+#define AA_MAY_READ (0x01 << POS_AA_MAY_READ)
+#define AA_MAY_LINK (0x01 << POS_AA_MAY_LINK)
+#define AA_EXEC_INHERIT (0x01 << POS_AA_EXEC_INHERIT)
+#define AA_EXEC_UNCONSTRAINED (0x01 << POS_AA_EXEC_UNCONSTRAINED)
+#define AA_EXEC_PROFILE (0x01 << POS_AA_EXEC_PROFILE)
+#define AA_EXEC_MODIFIERS(X) (X & (AA_EXEC_INHERIT | \
+ A_EXEC_UNCONSTRAINED | \
+ AA_EXEC_PROFILE))
+
+#endif /* _SHARED_H */
Arjan van de Ven
2006-04-19 18:01:30 UTC
Permalink
Post by Tony Jones
This patch provides the various common headerfiles used by the AppArmor module.
apparmor.h contains the core data structures.
shared.h contains definitions that are common to the userspace policy loader.
inline.h implements various inline utility functions
---
security/apparmor/apparmor.h | 325 +++++++++++++++++++++++++++++++++++++++++
security/apparmor/inline.h | 333 +++++++++++++++++++++++++++++++++++++++++++
security/apparmor/shared.h | 41 +++++
3 files changed, 699 insertions(+)
--- /dev/null
+++ linux-2.6.17-rc1/security/apparmor/apparmor.h
@@ -0,0 +1,325 @@
+/*
+ * Copyright (C) 1998-2005 Novell/SUSE
+ *
+ * This program is free software; you can redistribute it and/or
+ * modify it under the terms of the GNU General Public License as
+ * published by the Free Software Foundation, version 2 of the
+ * License.
+ *
+ * AppArmor internal prototypes
+ */
+
+#ifndef __SUBDOMAIN_H
+#define __SUBDOMAIN_H
this is an odd include guard for a file called apparmor.h
Post by Tony Jones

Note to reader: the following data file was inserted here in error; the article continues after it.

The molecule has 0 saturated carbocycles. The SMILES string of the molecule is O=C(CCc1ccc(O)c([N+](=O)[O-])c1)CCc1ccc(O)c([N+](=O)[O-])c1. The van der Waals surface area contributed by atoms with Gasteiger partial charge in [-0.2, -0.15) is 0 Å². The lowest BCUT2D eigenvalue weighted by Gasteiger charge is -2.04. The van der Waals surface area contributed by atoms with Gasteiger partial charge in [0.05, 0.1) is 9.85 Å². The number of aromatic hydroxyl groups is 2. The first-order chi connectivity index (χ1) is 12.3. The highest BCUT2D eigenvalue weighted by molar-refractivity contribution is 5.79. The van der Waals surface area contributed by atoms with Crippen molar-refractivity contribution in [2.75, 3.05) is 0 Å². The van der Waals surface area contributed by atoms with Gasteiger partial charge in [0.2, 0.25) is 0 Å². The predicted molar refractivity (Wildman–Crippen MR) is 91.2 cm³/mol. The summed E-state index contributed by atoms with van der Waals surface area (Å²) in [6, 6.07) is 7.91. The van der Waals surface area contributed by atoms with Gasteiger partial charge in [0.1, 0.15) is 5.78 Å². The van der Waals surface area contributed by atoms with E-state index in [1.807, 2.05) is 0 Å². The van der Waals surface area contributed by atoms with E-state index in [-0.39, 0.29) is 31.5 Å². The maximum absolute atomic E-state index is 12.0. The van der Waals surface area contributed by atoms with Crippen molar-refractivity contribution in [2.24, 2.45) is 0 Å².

+#include "shared.h"
+
+/* Control parameters (0 or 1), settable thru module/boot flags or
+ * via /sys/kernel/security/apparmor/control */
+extern int apparmor_complain;
+extern int apparmor_debug;
+extern int apparmor_audit;
+extern int apparmor_logsyscall;
looks like these should be in a header too
Post by Tony Jones
+
+/* PIPEFS_MAGIC */
+#include <linux/pipe_fs_i.h>
+/* from net/socket.c */
+#define SOCKFS_MAGIC 0x534F434B
+/* from inotify.c */
+#define INOTIFYFS_MAGIC 0xBAD1DEA
+
+#define VALID_FSTYPE(inode) ((inode)->i_sb->s_magic != PIPEFS_MAGIC && \
+ (inode)->i_sb->s_magic != SOCKFS_MAGIC && \
+ (inode)->i_sb->s_magic != INOTIFYFS_MAGIC)
ehhhh what is this about? Isn't this highly fragile???
Post by Tony Jones
+
+/*
+ * DEBUG remains global (no per profile flag) since it is mostly used in sysctl
+ * which is not related to profile accesses.
+ */
+
+#define AA_DEBUG(fmt, args...) \
+ do { \
+ if (apparmor_debug) \
+ printk(KERN_DEBUG "AppArmor: " fmt, ##args); \
+ } while (0)
+#define AA_INFO(fmt, args...) printk(KERN_INFO "AppArmor: " fmt, ##args)
+#define AA_WARN(fmt, args...) printk(KERN_WARNING "AppArmor: " fmt, ##args)
+#define AA_ERROR(fmt, args...) printk(KERN_ERR "AppArmor: " fmt, ##args)
+
eh why? at least use prdebug and the like, but don't do your own
Post by Tony Jones
+/* aa_audit - AppArmor auditing structure
+ * Structure is populated by access control code and passed to aa_audit which
+ * provides for a single point of logging.
why duplicate the audit infrastructure??

(and it's not possible to use LSM for auditing really; so it's not just
duplication, it's a bad idea)
Post by Tony Jones
+/** aa_path_getname
+ *
+ * Return the next mountpoint which has the same root dentry as data->root.